From Hospitality To Healthcare
ABOUT NIAMH CONDON
With over 20 years’ experience in the catering sector and over 8 years in aged care, Niamh set up Dining with Dignity in 2019 to provide catering consultancy training in the healthcare sector, primarily in aged care.
Niamh has collaborated globally with dietitians and speech & language therapists on how best to create safe food for those who struggle to swallow.
She has also been asked to contribute to a book for UNESCO and a series of books for Breakthrough Cancer Research.
FROM HOSPITALITY TO HEALTHCARE
At the age of 12, I started my cooking career in my Uncles Deli and little did I know it, but it was an introduction to the world of food that was going to have me hooked for life. I continued to work with food while I was in school and started working in hotels and bars, and from this went on to study Food Process Engineering in UCC.
What did I do to put me through college? Well yes, I worked as a chef. Constantly learning from other chefs, I realised that engineering was not for me and went back to cooking. I have also worked designing kitchens. Who best to design a kitchen but a chef?
My previous role was catering contractor in a golf club where the hours were long and the events were exciting. From day-to-day catering to special events like gala dinners for the Presidents’ Prize, it was all very fast paced and constantly evolving. The requirements of a caterer in a golf club meant that I was working 80 hours a week and on call constantly. Yes, I had special requests like gluten free meals, vegan meals, low fat and some other allergen requests and we catered to everyone of them as best I could.
But it wasn’t until I was asked to work in an aged care facility that my world in terms of food changed. I started in a small 50 bed nursing home in West Cork 2014 and was convinced by the owner that the role would be a more relaxed environment than what I was previously used to, with less hours and a work life balance. So, was he right? Yes he was. But what he didn’t say was there were other obstacles that I needed to face.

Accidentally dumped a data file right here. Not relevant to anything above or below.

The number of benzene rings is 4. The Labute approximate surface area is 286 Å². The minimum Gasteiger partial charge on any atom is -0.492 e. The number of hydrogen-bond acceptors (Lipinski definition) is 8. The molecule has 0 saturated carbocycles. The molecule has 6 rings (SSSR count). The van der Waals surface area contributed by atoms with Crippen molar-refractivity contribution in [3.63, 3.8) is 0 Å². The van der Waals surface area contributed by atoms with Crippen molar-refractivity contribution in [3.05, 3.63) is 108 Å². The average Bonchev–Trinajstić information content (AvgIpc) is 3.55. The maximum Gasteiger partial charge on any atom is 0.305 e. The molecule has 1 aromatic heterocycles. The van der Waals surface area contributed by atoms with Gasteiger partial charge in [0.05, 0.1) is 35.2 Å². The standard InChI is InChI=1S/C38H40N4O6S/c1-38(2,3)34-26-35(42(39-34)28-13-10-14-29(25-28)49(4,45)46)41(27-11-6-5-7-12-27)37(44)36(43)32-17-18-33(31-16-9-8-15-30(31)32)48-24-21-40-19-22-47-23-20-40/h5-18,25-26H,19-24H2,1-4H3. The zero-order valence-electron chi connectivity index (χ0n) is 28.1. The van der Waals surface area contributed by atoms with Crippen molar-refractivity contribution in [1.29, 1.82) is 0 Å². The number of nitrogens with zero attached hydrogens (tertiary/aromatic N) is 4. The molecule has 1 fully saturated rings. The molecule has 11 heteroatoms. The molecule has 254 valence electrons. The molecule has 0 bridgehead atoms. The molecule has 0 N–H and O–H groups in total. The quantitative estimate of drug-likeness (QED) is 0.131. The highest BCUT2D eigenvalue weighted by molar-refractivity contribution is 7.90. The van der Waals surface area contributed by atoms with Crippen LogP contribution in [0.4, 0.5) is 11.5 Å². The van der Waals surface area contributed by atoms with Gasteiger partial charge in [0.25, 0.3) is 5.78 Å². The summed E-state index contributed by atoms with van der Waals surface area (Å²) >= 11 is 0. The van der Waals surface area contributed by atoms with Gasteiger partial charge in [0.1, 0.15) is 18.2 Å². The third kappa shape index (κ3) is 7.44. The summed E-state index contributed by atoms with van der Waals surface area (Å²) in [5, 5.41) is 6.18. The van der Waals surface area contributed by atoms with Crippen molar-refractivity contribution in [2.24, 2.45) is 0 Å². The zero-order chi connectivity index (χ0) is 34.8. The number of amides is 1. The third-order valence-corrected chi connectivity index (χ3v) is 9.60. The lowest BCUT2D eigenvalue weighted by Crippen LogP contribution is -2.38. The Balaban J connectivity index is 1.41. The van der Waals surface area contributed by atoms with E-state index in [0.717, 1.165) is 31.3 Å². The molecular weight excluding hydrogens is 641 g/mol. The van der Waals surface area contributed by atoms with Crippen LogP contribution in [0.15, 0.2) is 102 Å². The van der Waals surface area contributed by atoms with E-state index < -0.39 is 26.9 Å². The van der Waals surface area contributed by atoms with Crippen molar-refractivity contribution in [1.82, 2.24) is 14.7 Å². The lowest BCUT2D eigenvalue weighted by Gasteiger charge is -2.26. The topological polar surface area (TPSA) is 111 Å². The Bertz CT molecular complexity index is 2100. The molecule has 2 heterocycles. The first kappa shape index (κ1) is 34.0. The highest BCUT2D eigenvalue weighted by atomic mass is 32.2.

Yes, cooking for 50 people seemed easy with 3 meals a day but then the Director of Nursing started speaking and informed me that there were other medical diets to cater for. Diabetics, low fat, high fat, renal diets and then texture modified diets.What in the name of God is a texture modified diet?? I could manage the rest as it was a manipulation of ingredients, but this was a whole other ball game!
A texture modified diet is required for people with ‘Dysphagia’ and there were different textures to suit a person’s individual needs. Dysphagia is a medical term for swallowing difficulties. It was then explained to me, that it also needed to look good. Bear in mind that all I had in my head was, throwing a roast dinner in the blender and making a smoothie.
I asked if I would get training and I was told that I would figure it out. Totally petrified to be responsible for feeding somebody with medical needs I decided that I would look it up online and figure it out like I was told. Sweet divine, I was now panicking as the internet was little or no help, so I began asking questions as often as I could.
Yes, initially I was blending the food altogether and serving it, as that was all I knew and also that was what was done before me. If I was to stay in this job, I needed to do better. Simply put, if I wouldn’t eat it then why in the name of God would I expect the residents to eat it. So, I decided that we would blend the foods separately and hope that the colours of the foods would entice people to eat.
A lot of these residents were losing weight and had little or no appetite as nothing seemed to whet their appetite. They were missing the actual taste of savoury foods. Yes, there were plenty of options when it came to sweet desserts, with mousses, custards and sweetened yogurts but very little in terms of savoury items.
From when I was working in the Hotel, to running my own catering company, I was always obsessed with the plates coming back into the kitchen. I wanted to see if people enjoyed their food. This attitude followed me into the nursing home and the staff thought that I was bonkers. The main food at the time that was not been eaten was the modified diets. Clearly, I understood why and couldn’t expect people to eat their meals like this anymore, so it made me look for another way.
We first opted for blending foods separately. I often sat and ate meals with the residents and asked if they enjoyed it. I witnessed a lady’s joy at the sight of 3 scoops of food on her plate and I thought that I cracked it. To hear her shout “yes Ice-cream” nearly broke my heart as she clearly didn’t realise that this was her dinner. She tasted it- it was hot, it was salty and NOT ice-cream, so she pushed the plate away and refused everything until she got ice-cream. The trouble here, was that this lady, because of her swallow could not eat ice-cream as the risk of choking or aspiration was too high.